It’s going to be hard following that last batch of pictures, but, here goes-
Giovanni Boldini (31 December 1842 in Ferrara, Italy – 11 July 1931 in Paris, France) was an Italian genre and portrait painter. According to a 1933 article in Time magazine, he was known as the “Master of Swish” because of his flowing style of painting.
Boldini was born in Ferrara, the son of a painter of religious subjects, and in 1862 went to Florence for six years to study and pursue painting. He only infrequently attended classes at the Academy of Fine Arts, but in Florence, met other realist painters known as the Macchiaioli, who were Italian precursors to Impressionism. Their influence is seen in Boldini’s landscapes which show his spontaneous response to nature, although it is for his portraits that he became best known.
Moving to London, Boldini attained success as a portraitist. He completed portraits of premier members of society including Lady Holland and the Duchess of Westminster. From 1872 he lived in Paris, where he became a friend of Edgar Degas. He also became the most fashionable portrait painter in Paris in the late 19th century, with a dashing style of painting which shows some Macchiaioli influence and the style reminds us the work of younger artists, such as John Singer Sargent and Paul Helleu. He was nominated commissioner of the Italian section of the Paris Exposition in 1889, and received the Légion d’honneur for this appointment.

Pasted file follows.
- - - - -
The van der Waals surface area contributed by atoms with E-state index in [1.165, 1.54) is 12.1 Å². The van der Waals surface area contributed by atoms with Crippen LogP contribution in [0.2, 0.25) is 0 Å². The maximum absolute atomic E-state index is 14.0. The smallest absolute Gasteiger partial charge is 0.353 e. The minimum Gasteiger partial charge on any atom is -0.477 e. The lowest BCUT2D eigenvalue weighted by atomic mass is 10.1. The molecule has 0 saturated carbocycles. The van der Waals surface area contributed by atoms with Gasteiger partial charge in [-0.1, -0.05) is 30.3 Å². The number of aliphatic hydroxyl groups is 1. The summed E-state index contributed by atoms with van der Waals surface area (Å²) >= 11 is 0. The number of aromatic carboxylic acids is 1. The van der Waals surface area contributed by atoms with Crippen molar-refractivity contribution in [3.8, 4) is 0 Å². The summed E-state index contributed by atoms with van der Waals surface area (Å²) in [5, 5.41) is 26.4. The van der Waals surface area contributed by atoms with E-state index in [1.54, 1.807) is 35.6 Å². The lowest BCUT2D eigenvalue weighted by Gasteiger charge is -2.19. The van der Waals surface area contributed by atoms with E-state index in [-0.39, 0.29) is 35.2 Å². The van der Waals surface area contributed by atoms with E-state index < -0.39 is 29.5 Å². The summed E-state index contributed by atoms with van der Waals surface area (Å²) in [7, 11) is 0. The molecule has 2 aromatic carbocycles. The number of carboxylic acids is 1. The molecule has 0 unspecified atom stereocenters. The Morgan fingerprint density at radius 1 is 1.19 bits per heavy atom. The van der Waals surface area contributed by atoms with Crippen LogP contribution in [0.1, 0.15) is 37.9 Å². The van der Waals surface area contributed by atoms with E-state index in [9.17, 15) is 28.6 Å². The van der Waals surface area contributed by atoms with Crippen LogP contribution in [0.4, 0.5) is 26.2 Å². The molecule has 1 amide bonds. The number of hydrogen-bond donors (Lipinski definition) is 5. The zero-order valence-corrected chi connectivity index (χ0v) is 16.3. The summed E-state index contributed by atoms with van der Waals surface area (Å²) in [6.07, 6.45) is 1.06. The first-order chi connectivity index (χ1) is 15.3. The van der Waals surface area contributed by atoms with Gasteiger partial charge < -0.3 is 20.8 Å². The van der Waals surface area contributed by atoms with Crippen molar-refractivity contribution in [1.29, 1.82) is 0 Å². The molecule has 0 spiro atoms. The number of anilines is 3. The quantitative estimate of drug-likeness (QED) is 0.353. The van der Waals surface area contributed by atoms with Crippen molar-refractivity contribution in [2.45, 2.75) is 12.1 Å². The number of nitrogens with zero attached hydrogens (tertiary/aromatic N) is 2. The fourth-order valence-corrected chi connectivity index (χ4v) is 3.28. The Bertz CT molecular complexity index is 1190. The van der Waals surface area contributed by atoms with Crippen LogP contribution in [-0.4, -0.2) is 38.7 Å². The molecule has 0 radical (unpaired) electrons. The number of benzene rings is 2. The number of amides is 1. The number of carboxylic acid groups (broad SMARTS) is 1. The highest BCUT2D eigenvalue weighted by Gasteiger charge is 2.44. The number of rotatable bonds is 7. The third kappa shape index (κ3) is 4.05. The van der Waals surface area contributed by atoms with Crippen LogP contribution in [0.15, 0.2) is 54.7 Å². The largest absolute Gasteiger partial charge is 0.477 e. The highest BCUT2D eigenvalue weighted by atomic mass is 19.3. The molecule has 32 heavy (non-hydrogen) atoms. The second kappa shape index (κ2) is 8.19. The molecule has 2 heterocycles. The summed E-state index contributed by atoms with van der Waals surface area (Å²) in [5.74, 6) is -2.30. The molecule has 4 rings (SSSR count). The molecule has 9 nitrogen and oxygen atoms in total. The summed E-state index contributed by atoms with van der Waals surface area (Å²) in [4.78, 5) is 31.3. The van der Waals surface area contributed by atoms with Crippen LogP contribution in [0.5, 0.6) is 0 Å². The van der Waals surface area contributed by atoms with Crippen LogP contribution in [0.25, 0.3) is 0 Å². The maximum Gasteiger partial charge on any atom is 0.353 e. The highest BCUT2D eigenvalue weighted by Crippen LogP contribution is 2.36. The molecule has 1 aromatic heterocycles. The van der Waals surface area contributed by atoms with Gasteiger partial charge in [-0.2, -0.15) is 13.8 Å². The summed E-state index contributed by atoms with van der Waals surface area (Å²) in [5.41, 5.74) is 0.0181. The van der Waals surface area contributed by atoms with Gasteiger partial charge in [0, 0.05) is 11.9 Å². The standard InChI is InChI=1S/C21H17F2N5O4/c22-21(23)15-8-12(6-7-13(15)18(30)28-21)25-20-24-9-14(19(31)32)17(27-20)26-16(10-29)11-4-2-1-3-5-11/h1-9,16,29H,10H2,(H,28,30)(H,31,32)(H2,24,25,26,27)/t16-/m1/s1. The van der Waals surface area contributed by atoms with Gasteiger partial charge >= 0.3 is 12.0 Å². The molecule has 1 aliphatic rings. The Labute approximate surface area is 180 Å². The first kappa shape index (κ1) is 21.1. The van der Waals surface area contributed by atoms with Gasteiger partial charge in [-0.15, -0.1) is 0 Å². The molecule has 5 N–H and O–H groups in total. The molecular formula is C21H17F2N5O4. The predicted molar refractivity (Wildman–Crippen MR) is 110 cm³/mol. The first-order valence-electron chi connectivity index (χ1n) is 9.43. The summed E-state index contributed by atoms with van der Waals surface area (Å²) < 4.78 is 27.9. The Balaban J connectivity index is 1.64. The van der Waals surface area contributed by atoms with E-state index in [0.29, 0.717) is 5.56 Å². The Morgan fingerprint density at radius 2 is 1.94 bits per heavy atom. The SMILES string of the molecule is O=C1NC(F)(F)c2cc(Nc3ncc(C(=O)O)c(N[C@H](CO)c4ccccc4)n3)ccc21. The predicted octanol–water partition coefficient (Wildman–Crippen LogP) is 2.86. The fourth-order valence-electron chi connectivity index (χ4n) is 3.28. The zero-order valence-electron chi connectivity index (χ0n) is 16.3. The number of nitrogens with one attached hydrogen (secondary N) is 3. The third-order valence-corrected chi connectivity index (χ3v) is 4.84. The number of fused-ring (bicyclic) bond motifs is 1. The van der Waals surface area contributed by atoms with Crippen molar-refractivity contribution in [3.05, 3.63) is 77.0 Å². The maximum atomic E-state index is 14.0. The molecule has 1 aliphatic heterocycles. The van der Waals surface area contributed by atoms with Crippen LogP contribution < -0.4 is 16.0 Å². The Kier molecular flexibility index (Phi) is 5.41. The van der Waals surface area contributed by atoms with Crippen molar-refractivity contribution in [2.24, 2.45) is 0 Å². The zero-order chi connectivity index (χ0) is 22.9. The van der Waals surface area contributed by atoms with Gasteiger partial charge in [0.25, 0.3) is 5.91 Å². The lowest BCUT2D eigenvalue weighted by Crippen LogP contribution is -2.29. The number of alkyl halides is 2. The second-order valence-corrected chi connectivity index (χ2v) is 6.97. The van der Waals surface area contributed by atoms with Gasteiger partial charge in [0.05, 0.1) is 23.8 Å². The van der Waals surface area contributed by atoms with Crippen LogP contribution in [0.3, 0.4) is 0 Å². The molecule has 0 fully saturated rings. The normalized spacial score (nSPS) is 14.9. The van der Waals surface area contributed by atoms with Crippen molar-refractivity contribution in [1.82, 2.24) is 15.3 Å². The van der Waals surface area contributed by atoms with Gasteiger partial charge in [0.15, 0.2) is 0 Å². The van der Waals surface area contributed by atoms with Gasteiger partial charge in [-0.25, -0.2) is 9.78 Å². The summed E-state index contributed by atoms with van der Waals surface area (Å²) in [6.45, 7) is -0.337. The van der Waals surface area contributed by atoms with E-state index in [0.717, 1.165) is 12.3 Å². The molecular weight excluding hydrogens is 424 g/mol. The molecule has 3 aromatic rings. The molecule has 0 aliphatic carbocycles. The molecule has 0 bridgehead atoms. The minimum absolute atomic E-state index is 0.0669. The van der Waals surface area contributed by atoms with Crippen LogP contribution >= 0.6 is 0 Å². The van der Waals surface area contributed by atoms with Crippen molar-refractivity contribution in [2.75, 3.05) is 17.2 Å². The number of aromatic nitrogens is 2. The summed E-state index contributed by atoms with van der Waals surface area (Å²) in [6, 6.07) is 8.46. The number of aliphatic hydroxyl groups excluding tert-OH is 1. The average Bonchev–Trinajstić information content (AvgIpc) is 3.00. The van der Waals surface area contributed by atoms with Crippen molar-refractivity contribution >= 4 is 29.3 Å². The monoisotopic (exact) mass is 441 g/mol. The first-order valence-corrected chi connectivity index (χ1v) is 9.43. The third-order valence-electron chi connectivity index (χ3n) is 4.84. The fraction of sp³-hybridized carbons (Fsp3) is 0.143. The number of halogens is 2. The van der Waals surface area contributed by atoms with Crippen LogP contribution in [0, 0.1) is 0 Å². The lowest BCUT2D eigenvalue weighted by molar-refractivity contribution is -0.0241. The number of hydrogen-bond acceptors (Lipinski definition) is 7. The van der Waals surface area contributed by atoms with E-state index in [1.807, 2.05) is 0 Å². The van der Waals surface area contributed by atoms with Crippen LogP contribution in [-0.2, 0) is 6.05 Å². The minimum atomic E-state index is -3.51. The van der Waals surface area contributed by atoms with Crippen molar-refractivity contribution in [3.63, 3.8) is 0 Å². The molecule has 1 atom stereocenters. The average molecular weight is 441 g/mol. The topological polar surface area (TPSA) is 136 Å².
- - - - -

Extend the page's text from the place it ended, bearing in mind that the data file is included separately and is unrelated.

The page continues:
A Boldini portrait of his former muse Marthe de Florian, a French actress, was discovered in a Paris flat in late 2010, hidden away from view on the premises that were unvisited for 70 years. The portrait has never been listed, exhibited or published and the flat belonged to de Florian’s granddaughter who went to live in the South of France at the outbreak of the Second World War and never returned. A love-note and a biographical reference to the work painted in 1888, when the actress was 24, cemented its authenticity. The full length portrait of the lady in the same clothing and accessories, but less provocative, hangs in the New Orleans Museum of Art.
Boldini was a painter at a special, sad time in Western history- that last few decades before the Great Wars of the Twentieth Century upended the civilization. The French knew it as La Belle Époque, the British as the Edwardian Era, America, The Gilded Age… that time upon which it is easy to look back in longing as a happier, more civilized time (though for many, it wasn’t).
Here is a vignette of some of “the beautiful people” of that era- the dancers at the end of time.